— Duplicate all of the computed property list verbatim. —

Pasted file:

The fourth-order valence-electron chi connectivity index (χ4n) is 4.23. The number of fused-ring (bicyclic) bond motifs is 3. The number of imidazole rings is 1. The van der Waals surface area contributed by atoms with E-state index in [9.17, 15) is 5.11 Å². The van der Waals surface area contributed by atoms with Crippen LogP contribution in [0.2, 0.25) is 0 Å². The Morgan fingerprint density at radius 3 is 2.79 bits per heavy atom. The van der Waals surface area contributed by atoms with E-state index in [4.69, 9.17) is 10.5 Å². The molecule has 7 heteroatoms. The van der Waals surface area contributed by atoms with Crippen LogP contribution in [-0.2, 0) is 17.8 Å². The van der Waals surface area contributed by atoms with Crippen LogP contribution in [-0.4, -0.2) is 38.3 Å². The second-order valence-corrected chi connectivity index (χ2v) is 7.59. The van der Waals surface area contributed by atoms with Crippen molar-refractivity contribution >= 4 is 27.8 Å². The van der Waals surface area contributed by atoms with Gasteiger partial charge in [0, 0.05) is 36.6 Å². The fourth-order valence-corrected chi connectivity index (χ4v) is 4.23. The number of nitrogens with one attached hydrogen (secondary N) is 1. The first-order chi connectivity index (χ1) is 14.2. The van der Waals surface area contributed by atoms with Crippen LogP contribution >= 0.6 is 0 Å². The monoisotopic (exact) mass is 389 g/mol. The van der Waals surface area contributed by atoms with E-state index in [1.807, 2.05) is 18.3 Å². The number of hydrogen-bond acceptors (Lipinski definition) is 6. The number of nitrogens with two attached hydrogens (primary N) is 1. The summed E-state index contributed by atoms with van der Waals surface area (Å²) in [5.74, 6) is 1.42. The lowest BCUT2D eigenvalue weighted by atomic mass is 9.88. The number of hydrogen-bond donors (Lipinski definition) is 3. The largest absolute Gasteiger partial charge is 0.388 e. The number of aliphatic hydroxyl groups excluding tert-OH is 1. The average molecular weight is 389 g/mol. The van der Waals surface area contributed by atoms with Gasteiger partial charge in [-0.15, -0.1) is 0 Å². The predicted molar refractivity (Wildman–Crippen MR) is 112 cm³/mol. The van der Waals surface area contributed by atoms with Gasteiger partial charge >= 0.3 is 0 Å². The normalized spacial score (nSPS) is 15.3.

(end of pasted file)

The fourth-order valence-electron chi connectivity index (χ4n) is 4.23. The number of fused-ring (bicyclic) bond motifs is 3. The number of imidazole rings is 1. The van der Waals surface area contributed by atoms with E-state index in [9.17, 15) is 5.11 Å². The van der Waals surface area contributed by atoms with Crippen LogP contribution in [0.2, 0.25) is 0 Å². The Morgan fingerprint density at radius 3 is 2.79 bits per heavy atom. The van der Waals surface area contributed by atoms with E-state index in [4.69, 9.17) is 10.5 Å². The molecule has 7 heteroatoms. The van der Waals surface area contributed by atoms with Crippen LogP contribution in [-0.2, 0) is 17.8 Å². The van der Waals surface area contributed by atoms with Crippen LogP contribution in [-0.4, -0.2) is 38.3 Å². The second-order valence-corrected chi connectivity index (χ2v) is 7.59. The van der Waals surface area contributed by atoms with Crippen molar-refractivity contribution >= 4 is 27.8 Å². The van der Waals surface area contributed by atoms with Gasteiger partial charge in [0, 0.05) is 36.6 Å². The fourth-order valence-corrected chi connectivity index (χ4v) is 4.23. The number of nitrogens with one attached hydrogen (secondary N) is 1. The first-order chi connectivity index (χ1) is 14.2. The van der Waals surface area contributed by atoms with Crippen LogP contribution >= 0.6 is 0 Å². The monoisotopic (exact) mass is 389 g/mol. The van der Waals surface area contributed by atoms with E-state index in [1.807, 2.05) is 18.3 Å². The number of hydrogen-bond acceptors (Lipinski definition) is 6. The number of nitrogens with two attached hydrogens (primary N) is 1. The summed E-state index contributed by atoms with van der Waals surface area (Å²) in [5.74, 6) is 1.42. The lowest BCUT2D eigenvalue weighted by atomic mass is 9.88. The number of hydrogen-bond donors (Lipinski definition) is 3. The largest absolute Gasteiger partial charge is 0.388 e. The number of aliphatic hydroxyl groups excluding tert-OH is 1. The average molecular weight is 389 g/mol. The van der Waals surface area contributed by atoms with Gasteiger partial charge in [-0.15, -0.1) is 0 Å². The predicted molar refractivity (Wildman–Crippen MR) is 112 cm³/mol. The van der Waals surface area contributed by atoms with Gasteiger partial charge >= 0.3 is 0 Å². The normalized spacial score (nSPS) is 15.3.